While there was no gold found in Skagway, it was the gateway to the yukon gold fields. We'll have a larger post about the Alaska 360 Experience, but if you are looking for a fun experience learning how to pan for gold, testing yourself to see if you can withstand -40 degree Alaskan winters, or learning about dog sled racing then this is a great place to visit.
I even got some shiny stuff to take home with me!
Days of '98 Show with Soapy Smith
In any other city anywhere else in the country, this show might be laughed off as a work of fiction but not surprisingly the story of Soapy Smith told through the Days of '98 Show is more history than fiction. Jefferson Randolph Smith came to Skagway in the fall of 1897 as a con man and ultimately a gang leader that controlled Skagway. Despite his less reputable side, he worked to present himself as an upstanding member of the society including building Skagway's first church, establishing an "Adopt a Dog" pgram and even appeared together with the Governor of Alaska. Unfortunately for him, members of his gang robbed the wrong man of $2,800 in gold dust and ultimately was shot trying to break up a mom out for justice.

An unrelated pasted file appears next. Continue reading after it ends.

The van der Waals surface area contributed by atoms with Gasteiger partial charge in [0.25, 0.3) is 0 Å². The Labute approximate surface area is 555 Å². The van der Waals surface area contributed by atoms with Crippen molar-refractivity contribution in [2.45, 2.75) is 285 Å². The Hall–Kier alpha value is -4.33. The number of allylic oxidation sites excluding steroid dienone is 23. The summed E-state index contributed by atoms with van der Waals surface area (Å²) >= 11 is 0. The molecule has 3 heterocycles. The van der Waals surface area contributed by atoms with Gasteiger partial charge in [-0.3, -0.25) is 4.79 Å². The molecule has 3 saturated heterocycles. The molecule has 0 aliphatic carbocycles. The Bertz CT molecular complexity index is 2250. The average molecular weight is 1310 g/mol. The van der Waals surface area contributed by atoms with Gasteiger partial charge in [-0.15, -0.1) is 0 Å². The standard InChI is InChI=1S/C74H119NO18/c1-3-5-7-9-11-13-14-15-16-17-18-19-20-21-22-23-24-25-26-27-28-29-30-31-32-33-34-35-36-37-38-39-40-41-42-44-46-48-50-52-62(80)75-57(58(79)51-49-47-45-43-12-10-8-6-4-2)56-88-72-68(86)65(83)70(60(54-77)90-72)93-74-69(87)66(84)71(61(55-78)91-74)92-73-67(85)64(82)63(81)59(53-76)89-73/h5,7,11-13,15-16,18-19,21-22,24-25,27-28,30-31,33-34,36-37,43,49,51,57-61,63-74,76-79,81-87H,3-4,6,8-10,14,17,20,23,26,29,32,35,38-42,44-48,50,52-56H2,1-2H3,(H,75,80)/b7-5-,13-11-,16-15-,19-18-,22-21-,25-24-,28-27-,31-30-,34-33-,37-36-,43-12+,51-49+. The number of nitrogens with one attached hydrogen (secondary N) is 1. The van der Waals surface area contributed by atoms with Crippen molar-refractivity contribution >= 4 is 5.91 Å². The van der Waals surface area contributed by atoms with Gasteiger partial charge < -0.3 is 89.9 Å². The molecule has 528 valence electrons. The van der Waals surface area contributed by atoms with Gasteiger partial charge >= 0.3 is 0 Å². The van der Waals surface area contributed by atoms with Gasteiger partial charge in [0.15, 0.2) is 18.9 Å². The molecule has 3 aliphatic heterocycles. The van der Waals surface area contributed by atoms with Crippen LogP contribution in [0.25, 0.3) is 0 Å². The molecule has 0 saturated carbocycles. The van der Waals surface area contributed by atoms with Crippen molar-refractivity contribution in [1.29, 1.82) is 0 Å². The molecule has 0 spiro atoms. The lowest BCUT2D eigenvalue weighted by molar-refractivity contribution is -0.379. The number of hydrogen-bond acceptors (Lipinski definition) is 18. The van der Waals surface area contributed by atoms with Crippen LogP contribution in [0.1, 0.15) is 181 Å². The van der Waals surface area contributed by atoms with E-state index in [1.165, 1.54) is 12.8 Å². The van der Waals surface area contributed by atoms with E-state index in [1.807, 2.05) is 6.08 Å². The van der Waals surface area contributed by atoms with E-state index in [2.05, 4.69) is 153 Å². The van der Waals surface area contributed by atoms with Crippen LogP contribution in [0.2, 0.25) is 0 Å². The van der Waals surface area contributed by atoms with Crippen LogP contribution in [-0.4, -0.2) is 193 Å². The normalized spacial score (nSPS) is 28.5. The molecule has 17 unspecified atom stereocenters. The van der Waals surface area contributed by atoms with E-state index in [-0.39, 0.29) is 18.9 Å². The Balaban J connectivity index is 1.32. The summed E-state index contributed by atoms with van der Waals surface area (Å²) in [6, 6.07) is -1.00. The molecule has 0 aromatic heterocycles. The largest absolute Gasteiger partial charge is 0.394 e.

In 1923, with the advent of tourist cruises to Alaska the local residents decided to create a show about the real-life events during 1998. The show was a hit then ... and it continues to be a fun way to learn about Skagway's history. It has been running continuously for nearly a century and is a must do activity when visiting Skagway.
Skagway Street Car Tours
Again dating back to 1923, the Skagway Street Car has a rich history of transporting the original cruise ship visitors around Skagway, including President Harding. Today, the Skagway Street Car Company provides historic sightseeing tours with costumed conductors around town as well as Summit Tours to the Canadian Porter and other options as well.
White Pass and Yukon Route - Railway Tour
This is probably the most popular excursion that you can take when visiting Skagway. The trains even come right down to the different cruise ship piers so it's super easy to get on if you don't want to walk. Different railway tour excursions are offered and every cruise ship is going to offer their own package as well. Options range from the Summit Excursion to a visit to the Fraser Meadow by steam train. You can even purchase a hiking pass enabling you tackle the famous Chilkoot Trail and then ride home in comfort. That's probably not a great fit for visiting on a cruise ship since you don't want to miss sailaway, but gives you a reason to come back and spend more time in Skagway!
Eating and Drinking in Skagway
There are tons of places to eat in the town area but we had a great lunch at Skagway Fish Company where we enjoyed tasting fresh caught Alaskan halibut. Later in the day we also enjoyed relaxing with some craft beer at Skagway Brewing Company.
Photos of Skagway Alaska:
While there are many options for excursions beginning in Skagway, Alaska here are some photos of what we did in the town itself.